WASHINGTON — Self-regulatory officials may assess fees on municipal advisers based on their advisory activity and are focused on disclosure to retail muni investors.
Municipal Securities Rulemaking Board and Financial Industry Regulatory Authority officials discussed the issues at The Bond Buyer’s National Municipal Bond Summit in Miami.
In response to a complaint about recent dealer-fee increases from Mike Nicholas, chief executive officer of the Bond Dealers of America, Peg Henry, the MSRB’s deputy general counsel, said the board is weighing whether to charge muni advisers fees based on their advisory business.
“The board is committed to making sure that reasonable fees commensurate with muni adviser activity are considered so that the entire funding of the board’s operation is not just coming from the dealers,” Henry said.
Currently, muni advisers pay the MSRB only a $100 initial fee and a $500 annual fee.
Nicholas said the board’s fees have spiked as much as 200% to 400% for some broker-dealer firms, at least on a per-month basis.
The Securities and Exchange Commission in January approved a proposal to nearly double the amount of fees the MSRB collects from dealers, despite dealers’ opposition to it.
Henry said the board instituted technology fees and increased transaction fees to reduce its reliance on underwriting assessments. Still, she suggested, the MSRB might be able to reduce the fees dealers pay.
FINRA, meanwhile, has stepped up scrutiny of municipal securities broker-dealers’ disclosures to retail investors, with several recent and pending enforcement actions, according to Mac Northam, the authority’s director of fixed income, member regulation, and sales practice policy.
FINRA is particularly concerned about “accurate and timely disclosures of material information” when broker-dealers sell munis to retail investors, he said. The concerns are exacerbated because many issuers file “inconsistent and untimely financial disclosures” and regulators lack a “direct mechanism” to compel issuers to make “consistent and timely disclosures,” Northam said.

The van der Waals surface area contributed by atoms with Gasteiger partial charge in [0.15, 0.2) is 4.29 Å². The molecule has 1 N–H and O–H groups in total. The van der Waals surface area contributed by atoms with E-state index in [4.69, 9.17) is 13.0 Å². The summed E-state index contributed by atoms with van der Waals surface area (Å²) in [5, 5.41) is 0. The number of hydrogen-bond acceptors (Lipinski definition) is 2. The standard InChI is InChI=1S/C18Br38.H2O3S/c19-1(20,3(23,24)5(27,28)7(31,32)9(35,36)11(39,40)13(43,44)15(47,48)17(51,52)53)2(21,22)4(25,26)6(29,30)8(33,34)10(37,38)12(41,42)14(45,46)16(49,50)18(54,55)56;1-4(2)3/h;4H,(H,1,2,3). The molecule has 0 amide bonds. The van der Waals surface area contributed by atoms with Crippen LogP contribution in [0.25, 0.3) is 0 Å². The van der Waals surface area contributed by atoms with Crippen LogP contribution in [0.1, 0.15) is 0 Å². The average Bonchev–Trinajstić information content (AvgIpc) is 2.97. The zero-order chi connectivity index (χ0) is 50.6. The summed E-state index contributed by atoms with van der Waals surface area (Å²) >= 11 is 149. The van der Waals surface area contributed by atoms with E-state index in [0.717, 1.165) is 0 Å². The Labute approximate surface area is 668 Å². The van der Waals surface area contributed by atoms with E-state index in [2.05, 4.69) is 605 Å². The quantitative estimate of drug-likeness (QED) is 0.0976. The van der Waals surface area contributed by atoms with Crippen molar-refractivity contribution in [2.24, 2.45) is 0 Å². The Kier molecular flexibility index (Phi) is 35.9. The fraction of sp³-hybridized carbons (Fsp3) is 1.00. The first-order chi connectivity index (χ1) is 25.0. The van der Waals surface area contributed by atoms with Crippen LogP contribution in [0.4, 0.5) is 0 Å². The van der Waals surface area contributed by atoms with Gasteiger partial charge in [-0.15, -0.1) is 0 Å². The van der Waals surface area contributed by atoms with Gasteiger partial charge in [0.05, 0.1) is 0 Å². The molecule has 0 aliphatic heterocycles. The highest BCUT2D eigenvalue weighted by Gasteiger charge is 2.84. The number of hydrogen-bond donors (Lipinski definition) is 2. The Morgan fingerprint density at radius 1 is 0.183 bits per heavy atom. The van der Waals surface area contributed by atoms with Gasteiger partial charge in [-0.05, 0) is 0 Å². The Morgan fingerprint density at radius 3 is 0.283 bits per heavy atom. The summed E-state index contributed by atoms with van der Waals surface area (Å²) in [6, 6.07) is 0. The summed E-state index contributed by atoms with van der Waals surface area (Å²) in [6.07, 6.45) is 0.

“We need to be really careful here that the small investor does not absorb the risk of deficient disclosures merely to help the issuer achieve a low net-interest cost on their bond issue,” he said.
He added that FINRA is conducting reviews of broker-dealers, looking at whether firms meet their sales practice and due diligence obligations to muni investors at the time of transactions in the primary and secondary markets.
Northam also said firms can expect to see several formal actions stemming from inadequate disclosures of material information at the time of trade, failure to deliver official statements to retail investors during the primary offering period, and failure to have a process in place to meet due-diligence requirements.
In response to a question from Mitch Rapaport, a partner at Nixon Peabody LLP in Washington, about how far broker-dealers must go to comply with a customer disclosure checklist FINRA floated last fall, Northam explained the origin of the document.
During a sweep, FINRA found that some firms had no process to monitor their disclosure obligations, he said. Other firms had developed checklists on their own, using them as series of talking points for prodding sales representatives to cover information, such as bond ratings, with retail investors. FINRA then built on those firms’ approaches, creating its own model.
“So what we attempted to do with that checklist was to provide a model of what firms might use, never intending that you’d use that piece of paper as a 'By Gosh’ piece of paper that you needed to fill out and complete and put it in the file,” Northam said. “Although some firms are doing that.”
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